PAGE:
Feb 19, 2009

Somehow in the FT: Gold primed to be 'mania asset'

By Steve Ellis
Financial Times, London
Wednesday, February 18, 2009


Gold is exhibiting all the classic signs of being in a structural bull market. On fears of inflation in early 2008, it rallied. Then, on fears of deflation in late 2008, it rallied again.

So does gold perform better during inflation or deflation?

In our view, that question is the wrong starting point. On the contrary, the rationale for owning gold, as it once again approaches the $1,000-an-ounce level, is the prospect of mounting monetary disorder.

The US Federal Reserve, having flooded the market with liquidity by more than doubling its balance sheet in less than six months, may be unable or unwilling to withdraw it in time for fear of precipitating a secondary relapse in economic activity. Other central bankers will also face intense pressures to "support" their domestic economy by weakening the currency, leading to competitive currency devaluations.

The race to the bottom in fiat currencies has begun and hard assets, particularly gold and silver, should be the primary beneficiaries.

Gold is a prime candidate to become a "mania asset" once its demand becomes chiefly financially driven as opposed to jewellery and/or industrial demand driven where its upside could be capped by "sticker shock."

In fact, gold is currently one of the few remaining major asset classes where a case could be made for it to rise in a parabolic fashion. Once the psychologically significant $1,000-an-ounce is breached convincingly, the speed of the move beyond that level could accelerate sharply. One precondition for a mania is there must be uncertainty about how the asset is properly valued which allows "new era" thinking to take hold. This is very true for gold.

Price explosion might not be imminent, however. Gold is experiencing unprecedented buying by exchange-traded funds, offset by substantially reduced jewellery demand. The fall in the Indian rupee has meant Indian gold prices have reached record levels. This is causing a slowdown in jewellery purchases (even though rupee expenditure levels are holding up, the tonnage of gold imports is suffering).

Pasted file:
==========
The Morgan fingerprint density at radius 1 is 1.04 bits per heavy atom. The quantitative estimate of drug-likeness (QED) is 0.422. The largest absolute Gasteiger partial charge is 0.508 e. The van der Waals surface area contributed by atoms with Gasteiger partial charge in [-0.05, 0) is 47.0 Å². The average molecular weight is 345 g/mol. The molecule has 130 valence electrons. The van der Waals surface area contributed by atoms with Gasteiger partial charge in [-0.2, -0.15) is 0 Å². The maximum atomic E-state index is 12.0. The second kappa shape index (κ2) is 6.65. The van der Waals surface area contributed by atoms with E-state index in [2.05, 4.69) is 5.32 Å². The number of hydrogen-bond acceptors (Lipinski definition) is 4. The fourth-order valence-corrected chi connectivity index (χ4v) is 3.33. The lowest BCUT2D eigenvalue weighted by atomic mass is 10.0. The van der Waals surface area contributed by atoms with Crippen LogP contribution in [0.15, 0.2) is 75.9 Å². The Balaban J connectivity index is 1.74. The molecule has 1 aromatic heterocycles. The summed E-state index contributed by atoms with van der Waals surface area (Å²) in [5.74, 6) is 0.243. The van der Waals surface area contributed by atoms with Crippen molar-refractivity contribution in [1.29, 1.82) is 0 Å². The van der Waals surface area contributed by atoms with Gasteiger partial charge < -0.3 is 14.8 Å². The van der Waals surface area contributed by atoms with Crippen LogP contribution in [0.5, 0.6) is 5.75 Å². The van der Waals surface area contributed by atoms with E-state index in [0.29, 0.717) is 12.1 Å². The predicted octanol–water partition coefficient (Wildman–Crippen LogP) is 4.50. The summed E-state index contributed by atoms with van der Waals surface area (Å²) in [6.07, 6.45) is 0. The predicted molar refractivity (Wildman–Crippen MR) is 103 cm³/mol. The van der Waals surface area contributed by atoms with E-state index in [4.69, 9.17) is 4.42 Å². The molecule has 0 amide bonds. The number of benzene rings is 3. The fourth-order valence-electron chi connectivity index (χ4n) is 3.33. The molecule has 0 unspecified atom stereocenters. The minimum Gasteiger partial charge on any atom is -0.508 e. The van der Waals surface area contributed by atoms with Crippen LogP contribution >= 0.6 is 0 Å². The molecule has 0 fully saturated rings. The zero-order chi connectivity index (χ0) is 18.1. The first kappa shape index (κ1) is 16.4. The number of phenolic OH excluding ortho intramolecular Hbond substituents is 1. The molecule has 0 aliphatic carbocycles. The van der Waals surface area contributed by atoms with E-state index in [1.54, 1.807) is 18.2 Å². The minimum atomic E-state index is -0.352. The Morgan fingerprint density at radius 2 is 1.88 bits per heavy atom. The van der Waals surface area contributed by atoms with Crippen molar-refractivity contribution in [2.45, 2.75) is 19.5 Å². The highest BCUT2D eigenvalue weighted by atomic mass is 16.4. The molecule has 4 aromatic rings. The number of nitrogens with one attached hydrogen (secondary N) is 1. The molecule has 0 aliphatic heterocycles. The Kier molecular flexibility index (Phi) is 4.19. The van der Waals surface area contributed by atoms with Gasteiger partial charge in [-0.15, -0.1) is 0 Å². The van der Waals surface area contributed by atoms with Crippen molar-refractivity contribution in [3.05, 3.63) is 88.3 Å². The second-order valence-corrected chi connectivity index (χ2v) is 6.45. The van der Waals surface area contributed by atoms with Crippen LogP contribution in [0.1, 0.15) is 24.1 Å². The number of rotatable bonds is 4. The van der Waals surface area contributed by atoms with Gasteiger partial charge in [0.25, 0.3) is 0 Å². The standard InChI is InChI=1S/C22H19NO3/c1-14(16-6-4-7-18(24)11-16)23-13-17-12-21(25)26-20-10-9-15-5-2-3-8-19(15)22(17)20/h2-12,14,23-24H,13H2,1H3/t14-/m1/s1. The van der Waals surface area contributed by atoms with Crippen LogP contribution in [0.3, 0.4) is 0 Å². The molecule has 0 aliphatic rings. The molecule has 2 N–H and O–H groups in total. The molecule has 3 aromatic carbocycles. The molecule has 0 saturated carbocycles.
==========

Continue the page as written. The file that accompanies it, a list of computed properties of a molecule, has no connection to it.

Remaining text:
The long-term story for gold, however, is as a remonetisation play as investors lose faith in fiat currencies. Keep an eye on gold lease rates; a spike would be a good lead indicator that gold is about to punch higher as this would reflect a shortage of lendable bullion. Rising lease rates will cause gold to go into backwardation as holders of gold may not want to sell their gold forward under any circumstances a trend currently evidenced by the high physical premium being paid for gold coins.

Rising lease rates prefigured the last big move in gold back in the spring of 2007 just as the two Bear Stearns hedge funds were blowing up. Central Banks feared counterparty risk for the first time in 20 years and substantially curtailed gold lending and sales. This led to a 40 per cent rally in gold from $700 to over $1,000.

How high can gold ultimately go? A Dow Jones Industrial Average/gold ratio of 2:1 would be a good sign the bull market in gold is getting well advanced. We saw this in 1932 and 1980. Only nine years ago in 2000, however, this ratio reached over 40:1.

Arriving at 2:1 again does not necessarily mean the Dow must decline significantly from here; more likely gold prices surge and the Dow stays range-bound but volatile. Investors are looking for good risk/reward investments.

I cannot say with any confidence that gold will not be without risk and volatility but at least it offers early participants plenty of upside reward to compensate them for the wild ride.

Speaking to central bankers, this is the first time I can recall them actually favouring a high gold price. Normally they see high gold prices as a lack of trust in the financial system (not to mention their ability as central bankers). Alan Greenspan, the former Fed chairman, for example, used to target a gold price of around $400 to $500 an ounce.

Recently, the central bankers have become more enamoured of higher gold prices as it would suggest that their attempts to stave off deflation were starting to work.

Central bankers in favour of higher gold prices? Things really have changed.

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The writer is manager of the RAB Gold Strategy.

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